With the COVID-19 pandemic lengthening the backlog of cases in the court, there is a need for an urgent action plan, attorney-at-law and former cabinet minister Michael Lashley QC has declared.
He said the current outbreak at HMP Dodds which has led to a lockdown of the prison, will only serve to make matters worse for the criminal justice system.
With the crisis at the prison, magistrates are only hearing new cases and urgent matters, with all other matters being adjourned.
No matters involving prisoners are being heard at the High Court.
But with the high frequency of new cases going to the lower court, Lashley has suggested that magistrates using virtual meetings.
Lashley said: “By now we should be looking at Magistrates’ Court by way of Zoom. The High Court is being done by Zoom now. The Magistrates’ Court is heavily trafficked and the risk of coming to the Traffic Court is a lot greater because the magistrates see all the new charge sheets and they even now have to do urgent trials.
“What has happened now is that we are going to have backlog on top of backlog on top of backlog because you have persons who were supposed to come down who were remanded and there are persons who filed in the High Court who now have to get new dates on top of new bail matters that would have been filed. The question is how we are going to treat to this. We now have to put a system in place to handle this backlog that we have to get back to where we were before.”
He suggested that bail hearings could go on in the absence of the accused once they gave their consent and agreed to by judges, defence counsel and prosecutors.
Lashley said the Bail Act could also be amended to make it optional for bail hearings to proceed with accused persons being present.
He also suggested that inmates awaiting sentencing who test negative for COVID-19 could have their matters heard via Zoom.
The veteran attorney-at-law acknowledged that the COVID-19 pandemic had shown the shortcomings of the criminal justice system.
Speaking specifically to the situation regarding Scottish national Ben Graham Ferguson, who was eventually taken to Dodds after he offered to pay an $8,000 fine with his credit card but was unable to do so because of a lack of online payment technology at the Magistrates’ Court, Lashley said a technological upgrade was necessary.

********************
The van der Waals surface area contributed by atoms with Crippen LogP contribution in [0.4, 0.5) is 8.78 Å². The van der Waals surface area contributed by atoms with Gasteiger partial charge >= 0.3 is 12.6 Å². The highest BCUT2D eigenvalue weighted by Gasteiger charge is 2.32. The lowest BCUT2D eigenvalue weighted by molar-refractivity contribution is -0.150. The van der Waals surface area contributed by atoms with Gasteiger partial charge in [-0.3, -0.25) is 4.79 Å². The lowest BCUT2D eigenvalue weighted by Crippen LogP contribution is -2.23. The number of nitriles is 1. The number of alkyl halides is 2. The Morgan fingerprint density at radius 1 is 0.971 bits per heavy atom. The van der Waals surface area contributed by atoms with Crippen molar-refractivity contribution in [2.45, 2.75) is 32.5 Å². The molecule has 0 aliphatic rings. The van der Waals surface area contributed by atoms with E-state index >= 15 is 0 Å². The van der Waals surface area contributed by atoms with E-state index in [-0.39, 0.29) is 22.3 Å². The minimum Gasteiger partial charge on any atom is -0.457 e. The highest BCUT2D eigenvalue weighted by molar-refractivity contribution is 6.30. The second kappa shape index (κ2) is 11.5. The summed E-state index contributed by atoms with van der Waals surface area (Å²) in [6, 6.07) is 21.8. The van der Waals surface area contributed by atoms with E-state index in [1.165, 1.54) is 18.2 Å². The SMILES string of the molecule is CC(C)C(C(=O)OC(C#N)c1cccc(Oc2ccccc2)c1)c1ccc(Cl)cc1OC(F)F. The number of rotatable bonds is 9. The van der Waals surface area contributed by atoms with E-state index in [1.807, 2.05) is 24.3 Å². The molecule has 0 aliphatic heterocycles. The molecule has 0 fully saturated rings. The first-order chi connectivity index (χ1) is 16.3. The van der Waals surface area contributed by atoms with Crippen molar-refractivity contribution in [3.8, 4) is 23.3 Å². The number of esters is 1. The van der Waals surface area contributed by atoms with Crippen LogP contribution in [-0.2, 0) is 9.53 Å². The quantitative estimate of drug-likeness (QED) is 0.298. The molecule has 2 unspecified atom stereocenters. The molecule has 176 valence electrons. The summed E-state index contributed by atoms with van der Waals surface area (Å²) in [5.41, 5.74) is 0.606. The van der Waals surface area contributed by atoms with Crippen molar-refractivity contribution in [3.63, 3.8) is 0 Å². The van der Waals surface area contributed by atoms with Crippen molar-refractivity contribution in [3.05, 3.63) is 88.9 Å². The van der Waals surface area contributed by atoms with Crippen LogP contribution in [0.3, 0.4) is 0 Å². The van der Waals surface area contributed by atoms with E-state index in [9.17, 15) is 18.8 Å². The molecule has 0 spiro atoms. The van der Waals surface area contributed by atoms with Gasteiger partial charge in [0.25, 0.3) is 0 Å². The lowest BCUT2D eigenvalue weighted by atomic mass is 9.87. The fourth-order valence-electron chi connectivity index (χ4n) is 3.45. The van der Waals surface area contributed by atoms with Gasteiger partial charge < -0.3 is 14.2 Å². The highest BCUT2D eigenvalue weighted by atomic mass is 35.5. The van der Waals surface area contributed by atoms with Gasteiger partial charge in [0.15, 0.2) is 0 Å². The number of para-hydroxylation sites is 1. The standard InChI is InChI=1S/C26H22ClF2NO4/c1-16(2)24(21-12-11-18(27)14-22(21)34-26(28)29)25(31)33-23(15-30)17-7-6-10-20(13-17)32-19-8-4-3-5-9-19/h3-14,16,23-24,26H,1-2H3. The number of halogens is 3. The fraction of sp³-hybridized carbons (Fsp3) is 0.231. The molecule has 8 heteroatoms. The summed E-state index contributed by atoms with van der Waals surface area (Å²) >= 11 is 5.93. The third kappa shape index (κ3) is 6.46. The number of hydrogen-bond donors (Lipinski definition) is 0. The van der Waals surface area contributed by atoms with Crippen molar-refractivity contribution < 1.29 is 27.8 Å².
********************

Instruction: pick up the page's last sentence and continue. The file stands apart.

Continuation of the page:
He said: “In an instance like this where he is seized of the money but because of his card, he cannot pay the Saturday. The question is whether he should be penalized but I will not get into that, I’m saying that this is really an area now that we have to look at, using technology within the Magistrates’ Court system and throughout the criminal justice system so that now he would be able to pay the same day and go on about his business because he has not gotten a custodial sentence and he spent [time at HMP Dodds] because of the inefficiencies in the system,” he pointed out.
Lashley said it was also unacceptable that visitors to the island could not pay fines with foreign currency.
He said: “I had a client who got a fine and his flight was about to go. He was a Nigerian and his flight was supposed to go at two o’clock and he had [British] pounds so we had to ask the judicial officer for the chance to get a person here to change that pounds into Barbadian currency to pay the fine so that he could get to the flight. I think that going forward those are some of the things that we have to look at and we can add reforms and make the necessary changes.”